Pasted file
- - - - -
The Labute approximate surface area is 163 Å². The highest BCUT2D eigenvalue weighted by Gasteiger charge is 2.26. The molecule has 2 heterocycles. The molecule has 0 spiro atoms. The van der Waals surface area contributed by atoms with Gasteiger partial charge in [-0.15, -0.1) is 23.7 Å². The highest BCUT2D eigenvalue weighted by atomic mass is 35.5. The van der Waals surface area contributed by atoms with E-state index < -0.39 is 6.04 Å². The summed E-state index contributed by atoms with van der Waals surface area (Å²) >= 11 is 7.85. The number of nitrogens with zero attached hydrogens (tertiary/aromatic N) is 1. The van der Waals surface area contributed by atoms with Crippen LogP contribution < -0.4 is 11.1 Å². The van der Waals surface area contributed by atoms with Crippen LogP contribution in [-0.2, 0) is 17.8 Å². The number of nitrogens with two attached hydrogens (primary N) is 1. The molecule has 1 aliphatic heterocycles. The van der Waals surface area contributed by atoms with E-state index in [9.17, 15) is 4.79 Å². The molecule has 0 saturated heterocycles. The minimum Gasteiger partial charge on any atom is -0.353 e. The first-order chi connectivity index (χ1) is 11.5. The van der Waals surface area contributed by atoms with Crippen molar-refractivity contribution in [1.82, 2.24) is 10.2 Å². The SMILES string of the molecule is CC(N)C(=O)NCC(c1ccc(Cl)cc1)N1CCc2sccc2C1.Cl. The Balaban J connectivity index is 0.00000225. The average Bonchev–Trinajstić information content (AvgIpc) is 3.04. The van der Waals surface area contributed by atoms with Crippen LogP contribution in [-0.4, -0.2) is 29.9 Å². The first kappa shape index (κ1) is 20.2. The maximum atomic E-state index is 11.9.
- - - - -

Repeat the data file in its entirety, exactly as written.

The Labute approximate surface area is 163 Å². The highest BCUT2D eigenvalue weighted by Gasteiger charge is 2.26. The molecule has 2 heterocycles. The molecule has 0 spiro atoms. The van der Waals surface area contributed by atoms with Gasteiger partial charge in [-0.15, -0.1) is 23.7 Å². The highest BCUT2D eigenvalue weighted by atomic mass is 35.5. The van der Waals surface area contributed by atoms with E-state index < -0.39 is 6.04 Å². The summed E-state index contributed by atoms with van der Waals surface area (Å²) >= 11 is 7.85. The number of nitrogens with zero attached hydrogens (tertiary/aromatic N) is 1. The van der Waals surface area contributed by atoms with Crippen LogP contribution < -0.4 is 11.1 Å². The van der Waals surface area contributed by atoms with Crippen LogP contribution in [-0.2, 0) is 17.8 Å². The number of nitrogens with two attached hydrogens (primary N) is 1. The molecule has 1 aliphatic heterocycles. The van der Waals surface area contributed by atoms with E-state index in [9.17, 15) is 4.79 Å². The molecule has 0 saturated heterocycles. The minimum Gasteiger partial charge on any atom is -0.353 e. The first-order chi connectivity index (χ1) is 11.5. The van der Waals surface area contributed by atoms with Crippen molar-refractivity contribution in [1.82, 2.24) is 10.2 Å². The SMILES string of the molecule is CC(N)C(=O)NCC(c1ccc(Cl)cc1)N1CCc2sccc2C1.Cl. The Balaban J connectivity index is 0.00000225. The average Bonchev–Trinajstić information content (AvgIpc) is 3.04. The van der Waals surface area contributed by atoms with Crippen LogP contribution in [-0.4, -0.2) is 29.9 Å². The first kappa shape index (κ1) is 20.2. The maximum atomic E-state index is 11.9.